Loneliness might not be considered a disease, but with all of its attendant symptoms, perhaps it should be. And like many powerful and unaddressed illnesses, loneliness is spreading to epidemic proportions. In the United States alone, 40 percent of Americans describe themselves as lonely. Approximately 40 years ago, the percentage was half that. Feeling isolated is tied to a number of physical, emotional, and psychological issues, from weakened immune systems and higher stress levels to a higher risk of stroke and heart disease. One analysis of 3.4 million Americans determined that isolated individuals -- especially those in middle age -- are more likely to die within the next seven years than people who aren't isolated. And while the problem is clearly severe, addressing it is equally problematic. Many factors can contribute to someone becoming isolated, so there's no such thing as a single cure. Dr. John Cacioppo, a psychology professor at the University of Chicago, has been working on ways to combat the problem. He believes that a big first step is getting people to reconsider how they interact with others. From there, creating more structure can be a big help. That can include forming new bonds with others by learning new skills or sharing an experience.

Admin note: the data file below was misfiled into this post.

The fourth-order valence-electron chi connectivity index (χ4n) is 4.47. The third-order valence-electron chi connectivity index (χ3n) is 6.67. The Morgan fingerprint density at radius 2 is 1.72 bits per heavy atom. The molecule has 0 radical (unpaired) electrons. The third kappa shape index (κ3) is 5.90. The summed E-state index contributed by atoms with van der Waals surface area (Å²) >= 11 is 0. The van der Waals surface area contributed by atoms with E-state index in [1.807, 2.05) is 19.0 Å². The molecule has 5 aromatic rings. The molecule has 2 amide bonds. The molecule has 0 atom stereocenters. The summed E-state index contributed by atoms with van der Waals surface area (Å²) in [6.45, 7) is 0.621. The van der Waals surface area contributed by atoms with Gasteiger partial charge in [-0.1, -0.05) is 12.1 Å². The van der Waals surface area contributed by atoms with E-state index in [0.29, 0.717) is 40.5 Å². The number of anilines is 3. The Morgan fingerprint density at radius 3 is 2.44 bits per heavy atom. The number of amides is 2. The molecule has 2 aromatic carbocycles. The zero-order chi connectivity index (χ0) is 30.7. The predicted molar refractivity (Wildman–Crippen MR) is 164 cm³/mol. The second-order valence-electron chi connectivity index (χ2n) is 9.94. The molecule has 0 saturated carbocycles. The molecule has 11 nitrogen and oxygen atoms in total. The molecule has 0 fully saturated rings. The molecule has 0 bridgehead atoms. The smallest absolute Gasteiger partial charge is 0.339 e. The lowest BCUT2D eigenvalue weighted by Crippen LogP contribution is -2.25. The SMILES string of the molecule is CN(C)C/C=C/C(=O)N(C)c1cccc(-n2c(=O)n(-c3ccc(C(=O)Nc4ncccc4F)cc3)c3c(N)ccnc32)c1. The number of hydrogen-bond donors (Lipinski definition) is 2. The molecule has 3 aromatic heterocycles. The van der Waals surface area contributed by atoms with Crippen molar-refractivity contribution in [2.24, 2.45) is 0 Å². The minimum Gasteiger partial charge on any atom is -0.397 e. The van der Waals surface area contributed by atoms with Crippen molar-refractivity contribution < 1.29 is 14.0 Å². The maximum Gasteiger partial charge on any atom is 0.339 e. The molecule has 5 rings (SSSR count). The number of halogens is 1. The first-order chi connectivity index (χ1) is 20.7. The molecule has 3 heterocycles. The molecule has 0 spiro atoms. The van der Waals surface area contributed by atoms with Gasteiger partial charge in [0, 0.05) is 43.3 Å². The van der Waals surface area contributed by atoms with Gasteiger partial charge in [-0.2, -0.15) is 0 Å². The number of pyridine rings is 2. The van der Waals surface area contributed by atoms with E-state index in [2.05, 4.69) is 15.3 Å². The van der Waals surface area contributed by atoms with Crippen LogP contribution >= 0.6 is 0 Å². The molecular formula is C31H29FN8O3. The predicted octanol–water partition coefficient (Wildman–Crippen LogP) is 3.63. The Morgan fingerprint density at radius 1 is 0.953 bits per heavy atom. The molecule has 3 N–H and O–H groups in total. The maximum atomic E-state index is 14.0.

The loneliness struggle:
- Having one meaningful relationship is considered a better cure for loneliness than having several more superficial friendships.
- Single people aren't the only lonely ones; it is estimated that 60 percent of married individuals feel lonely.
- Studies have found that chronic loneliness translates to a 14 percent increase in the likelihood of dying young.